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The financial-regulatory bill now before Congress is a fraud: Under cover of "reforming" Wall Street, it would inflict tremendous costs on Main Street.
All the fresh publicity about alleged dirty doings by Goldman Sachs, etc., is beside the point: Senate Banking Committee Chairman Christopher Dodd (D-Conn.) has produced a bill that skips over the real issues to focus on a Democratic bugaboo — supposedly abusive lending.
Thus, Dodd's bill fails to end bailouts, as many have noted. Instead, it adds new restrictions on credit — which are likely to cost our economy tens of thousands of jobs a year.
Sadly, the job destruction doesn't end there. Former Clinton Treasury official Robert Litan and financial expert John Mauldin warn that Dodd's new restrictions on "angel investors" would dampen or even shut down that investment market.
An "angel investor" is a wealthy individual or small group that provides start-up capital for business ventures. The Dodd bill would require start-ups to file with the SEC before seeking "angel investments" and delay those investments while the SEC reviews the filing. The added legal and filing fees could raise the cost of starting a business by tens of thousands of dollars. It could also add another half-million jobs to the body count.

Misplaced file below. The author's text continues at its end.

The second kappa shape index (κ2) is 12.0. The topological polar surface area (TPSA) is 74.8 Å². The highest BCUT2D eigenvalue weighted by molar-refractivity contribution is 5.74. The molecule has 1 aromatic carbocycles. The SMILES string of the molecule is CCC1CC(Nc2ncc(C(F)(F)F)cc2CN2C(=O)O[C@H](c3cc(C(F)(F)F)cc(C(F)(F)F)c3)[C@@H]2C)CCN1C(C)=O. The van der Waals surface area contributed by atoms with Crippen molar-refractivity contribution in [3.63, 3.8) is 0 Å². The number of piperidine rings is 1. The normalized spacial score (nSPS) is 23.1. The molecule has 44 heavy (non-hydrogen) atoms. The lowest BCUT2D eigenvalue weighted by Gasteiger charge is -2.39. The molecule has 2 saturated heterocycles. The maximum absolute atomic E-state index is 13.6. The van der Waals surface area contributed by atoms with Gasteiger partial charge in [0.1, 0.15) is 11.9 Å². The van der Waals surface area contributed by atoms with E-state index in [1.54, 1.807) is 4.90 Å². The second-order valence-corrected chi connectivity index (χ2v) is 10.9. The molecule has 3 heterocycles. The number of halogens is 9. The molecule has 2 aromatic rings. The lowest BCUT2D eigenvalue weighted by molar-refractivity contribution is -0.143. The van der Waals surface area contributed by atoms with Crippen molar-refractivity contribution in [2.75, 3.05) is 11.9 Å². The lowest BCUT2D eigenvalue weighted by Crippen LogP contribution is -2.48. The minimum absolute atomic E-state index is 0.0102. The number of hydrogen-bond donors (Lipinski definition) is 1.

If the Dodd bill were to eliminate future financial crises and related bailouts, perhaps its high cost would be worth paying. But it instead ignores the causes of the crisis, in favor of an agenda that rewards the very regulators that failed us the last time.
It's a win for special interests, and a loss for job creation.